striolated bunting

A fairly common bird in the wadi, it would seem, is striolated bunting.

Egyptian vulture

Flying high above was my first Egyptian vulture of the trip.


The next major stop after Wadi Tarabat was Green Mubazzarah. This is a resort which is heavily watered to create lawns and other vegetated areas within a natural wadi. It must be a magnet for many birds. In our case we saw five rufous tailed rock thrush and several hoopoe. Other birds included white-eared bulbul and another Upcher's warbler. Another Egyptian vulture was seen overhead.

Time spent outside the car was limited as it was getting very hot just like the day before.

To partly escape the heat we climbed Jebel Hafeet and up to the Mercure hotel gardens. This hotel is almost at the peak. 

We calculated it was 6 degrees C cooler there but it was still very warm.

European bee-eater

A flock of European bee-eater passed over but one bird stopped to rest. It looked exhausted.

Hume's wheatear

Hume's wheatear were present in the garden but especially on the lamp posts. Apparently hooded wheatear can be seen there too at times but we were unlucky.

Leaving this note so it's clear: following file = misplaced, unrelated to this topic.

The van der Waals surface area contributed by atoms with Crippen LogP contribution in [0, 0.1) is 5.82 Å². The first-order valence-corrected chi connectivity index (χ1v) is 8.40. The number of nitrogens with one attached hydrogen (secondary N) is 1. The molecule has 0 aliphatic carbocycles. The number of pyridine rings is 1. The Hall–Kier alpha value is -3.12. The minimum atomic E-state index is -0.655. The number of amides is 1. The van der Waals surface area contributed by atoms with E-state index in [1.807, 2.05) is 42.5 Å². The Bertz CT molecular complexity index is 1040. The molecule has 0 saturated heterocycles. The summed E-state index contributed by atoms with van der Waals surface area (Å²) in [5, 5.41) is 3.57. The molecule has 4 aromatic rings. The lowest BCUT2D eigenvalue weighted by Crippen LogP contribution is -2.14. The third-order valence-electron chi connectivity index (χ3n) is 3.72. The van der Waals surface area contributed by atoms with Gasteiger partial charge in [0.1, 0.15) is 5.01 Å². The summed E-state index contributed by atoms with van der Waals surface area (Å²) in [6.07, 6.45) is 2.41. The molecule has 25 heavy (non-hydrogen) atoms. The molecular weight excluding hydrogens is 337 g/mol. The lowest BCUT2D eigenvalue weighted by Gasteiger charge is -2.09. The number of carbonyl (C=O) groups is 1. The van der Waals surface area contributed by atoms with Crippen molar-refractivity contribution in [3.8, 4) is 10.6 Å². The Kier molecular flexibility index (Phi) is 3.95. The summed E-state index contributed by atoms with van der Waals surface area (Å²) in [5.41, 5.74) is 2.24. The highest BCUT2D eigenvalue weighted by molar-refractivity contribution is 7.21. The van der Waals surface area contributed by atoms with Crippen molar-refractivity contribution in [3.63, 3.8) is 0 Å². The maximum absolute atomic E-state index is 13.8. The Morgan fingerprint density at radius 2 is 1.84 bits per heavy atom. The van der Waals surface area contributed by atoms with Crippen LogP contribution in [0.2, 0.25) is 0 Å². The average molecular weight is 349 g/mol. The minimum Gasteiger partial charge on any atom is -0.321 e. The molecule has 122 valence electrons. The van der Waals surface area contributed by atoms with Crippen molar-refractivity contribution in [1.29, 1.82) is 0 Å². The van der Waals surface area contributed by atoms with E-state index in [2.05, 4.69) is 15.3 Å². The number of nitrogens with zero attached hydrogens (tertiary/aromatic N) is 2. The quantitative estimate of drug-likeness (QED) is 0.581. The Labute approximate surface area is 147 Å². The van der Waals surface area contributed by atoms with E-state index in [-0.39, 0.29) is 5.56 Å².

Rufous-tailed rock thrush

Yet another rufous tailed rock thrush was observed and a common redstart was also seen on the edge of the hotel complex. More Egyptian vulture were also present on the mountain.

It was now heading towards the hottest time of the day and so the best time to travel back in an air conditioned car.

We travelled back towards Abu Dhabi for a meal and then some late birding. By this stage I had over 80 species on my new formed UAE list.

I will write about the birding in Abu Dhabi next and show my complete weekend list.

Tuesday 28 April 2015

Friday afternoon in UAE

After leaving Wamm farm we headed to the coast at Dibba Port and then south to Fujairah Beach. In an incident at the beach we saw fishermen delivering fish to shore and up to 8 species of tern trying to take part of the catch. I am waiting on better identifications until I post about this. Meanwhile this post is about what happened after.

We moved on south down the coast to the Khor Kalba area. Unfortunately we drew a blank on both the collared kingfisher in the khor and yellow-throated sparrow directly inland from there.

It was not surprising we failed on the collared kingfisher because the protected area is out of bounds and viewing is from afar. You would have to very lucky for the kingfisher to be seen.